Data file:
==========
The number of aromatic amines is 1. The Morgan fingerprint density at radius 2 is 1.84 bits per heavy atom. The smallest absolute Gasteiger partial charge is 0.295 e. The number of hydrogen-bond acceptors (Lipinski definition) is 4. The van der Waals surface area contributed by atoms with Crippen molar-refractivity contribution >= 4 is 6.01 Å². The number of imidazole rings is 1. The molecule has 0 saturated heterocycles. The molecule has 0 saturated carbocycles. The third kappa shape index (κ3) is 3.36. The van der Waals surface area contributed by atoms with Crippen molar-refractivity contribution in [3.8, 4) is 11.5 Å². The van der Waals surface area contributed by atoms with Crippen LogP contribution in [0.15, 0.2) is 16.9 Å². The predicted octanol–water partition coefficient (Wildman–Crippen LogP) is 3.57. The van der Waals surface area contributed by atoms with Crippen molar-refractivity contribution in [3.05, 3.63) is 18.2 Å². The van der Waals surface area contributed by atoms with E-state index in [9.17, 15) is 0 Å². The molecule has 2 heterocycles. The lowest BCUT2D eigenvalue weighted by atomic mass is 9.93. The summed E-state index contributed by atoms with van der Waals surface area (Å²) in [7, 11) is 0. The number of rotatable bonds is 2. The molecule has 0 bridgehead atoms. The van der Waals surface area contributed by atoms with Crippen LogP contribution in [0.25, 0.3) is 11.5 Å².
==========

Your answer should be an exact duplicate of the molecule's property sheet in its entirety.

The number of aromatic amines is 1. The Morgan fingerprint density at radius 2 is 1.84 bits per heavy atom. The smallest absolute Gasteiger partial charge is 0.295 e. The number of hydrogen-bond acceptors (Lipinski definition) is 4. The van der Waals surface area contributed by atoms with Crippen molar-refractivity contribution >= 4 is 6.01 Å². The number of imidazole rings is 1. The molecule has 0 saturated heterocycles. The molecule has 0 saturated carbocycles. The third kappa shape index (κ3) is 3.36. The van der Waals surface area contributed by atoms with Crippen molar-refractivity contribution in [3.8, 4) is 11.5 Å². The van der Waals surface area contributed by atoms with Crippen LogP contribution in [0.15, 0.2) is 16.9 Å². The predicted octanol–water partition coefficient (Wildman–Crippen LogP) is 3.57. The van der Waals surface area contributed by atoms with Crippen molar-refractivity contribution in [3.05, 3.63) is 18.2 Å². The van der Waals surface area contributed by atoms with E-state index in [9.17, 15) is 0 Å². The molecule has 2 heterocycles. The lowest BCUT2D eigenvalue weighted by atomic mass is 9.93. The summed E-state index contributed by atoms with van der Waals surface area (Å²) in [7, 11) is 0. The number of rotatable bonds is 2. The molecule has 0 bridgehead atoms. The van der Waals surface area contributed by atoms with Crippen LogP contribution in [0.25, 0.3) is 11.5 Å².